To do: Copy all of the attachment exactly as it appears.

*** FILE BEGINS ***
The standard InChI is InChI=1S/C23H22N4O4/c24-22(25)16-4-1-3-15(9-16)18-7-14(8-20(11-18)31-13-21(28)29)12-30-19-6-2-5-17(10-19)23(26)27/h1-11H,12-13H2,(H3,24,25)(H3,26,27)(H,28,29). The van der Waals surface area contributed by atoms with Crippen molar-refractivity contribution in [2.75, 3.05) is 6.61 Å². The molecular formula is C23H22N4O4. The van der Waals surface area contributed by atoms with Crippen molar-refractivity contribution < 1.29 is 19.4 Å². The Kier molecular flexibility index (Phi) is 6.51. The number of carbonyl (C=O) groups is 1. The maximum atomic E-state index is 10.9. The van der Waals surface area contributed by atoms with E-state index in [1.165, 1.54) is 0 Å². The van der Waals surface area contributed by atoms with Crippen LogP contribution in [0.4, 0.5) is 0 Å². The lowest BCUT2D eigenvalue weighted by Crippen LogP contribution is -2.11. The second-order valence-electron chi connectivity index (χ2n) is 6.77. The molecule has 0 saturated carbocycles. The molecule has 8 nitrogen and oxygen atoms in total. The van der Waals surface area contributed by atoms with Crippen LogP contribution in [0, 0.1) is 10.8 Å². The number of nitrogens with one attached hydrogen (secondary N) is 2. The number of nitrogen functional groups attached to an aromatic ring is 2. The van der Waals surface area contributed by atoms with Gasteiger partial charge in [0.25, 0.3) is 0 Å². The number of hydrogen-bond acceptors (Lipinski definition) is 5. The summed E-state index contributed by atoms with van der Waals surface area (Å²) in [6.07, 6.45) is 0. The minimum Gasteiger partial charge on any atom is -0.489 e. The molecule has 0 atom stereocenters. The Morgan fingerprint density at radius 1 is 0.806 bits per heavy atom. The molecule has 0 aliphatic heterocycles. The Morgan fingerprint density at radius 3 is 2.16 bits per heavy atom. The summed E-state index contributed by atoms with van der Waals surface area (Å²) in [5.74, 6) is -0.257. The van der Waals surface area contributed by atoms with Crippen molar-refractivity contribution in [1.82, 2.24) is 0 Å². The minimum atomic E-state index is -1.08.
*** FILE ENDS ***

The standard InChI is InChI=1S/C23H22N4O4/c24-22(25)16-4-1-3-15(9-16)18-7-14(8-20(11-18)31-13-21(28)29)12-30-19-6-2-5-17(10-19)23(26)27/h1-11H,12-13H2,(H3,24,25)(H3,26,27)(H,28,29). The van der Waals surface area contributed by atoms with Crippen molar-refractivity contribution in [2.75, 3.05) is 6.61 Å². The molecular formula is C23H22N4O4. The van der Waals surface area contributed by atoms with Crippen molar-refractivity contribution < 1.29 is 19.4 Å². The Kier molecular flexibility index (Phi) is 6.51. The number of carbonyl (C=O) groups is 1. The maximum atomic E-state index is 10.9. The van der Waals surface area contributed by atoms with E-state index in [1.165, 1.54) is 0 Å². The van der Waals surface area contributed by atoms with Crippen LogP contribution in [0.4, 0.5) is 0 Å². The lowest BCUT2D eigenvalue weighted by Crippen LogP contribution is -2.11. The second-order valence-electron chi connectivity index (χ2n) is 6.77. The molecule has 0 saturated carbocycles. The molecule has 8 nitrogen and oxygen atoms in total. The van der Waals surface area contributed by atoms with Crippen LogP contribution in [0, 0.1) is 10.8 Å². The number of nitrogens with one attached hydrogen (secondary N) is 2. The number of nitrogen functional groups attached to an aromatic ring is 2. The van der Waals surface area contributed by atoms with Gasteiger partial charge in [0.25, 0.3) is 0 Å². The number of hydrogen-bond acceptors (Lipinski definition) is 5. The summed E-state index contributed by atoms with van der Waals surface area (Å²) in [6.07, 6.45) is 0. The minimum Gasteiger partial charge on any atom is -0.489 e. The molecule has 0 atom stereocenters. The Morgan fingerprint density at radius 1 is 0.806 bits per heavy atom. The molecule has 0 aliphatic heterocycles. The Morgan fingerprint density at radius 3 is 2.16 bits per heavy atom. The summed E-state index contributed by atoms with van der Waals surface area (Å²) in [5.74, 6) is -0.257. The van der Waals surface area contributed by atoms with Crippen molar-refractivity contribution in [1.82, 2.24) is 0 Å². The minimum atomic E-state index is -1.08.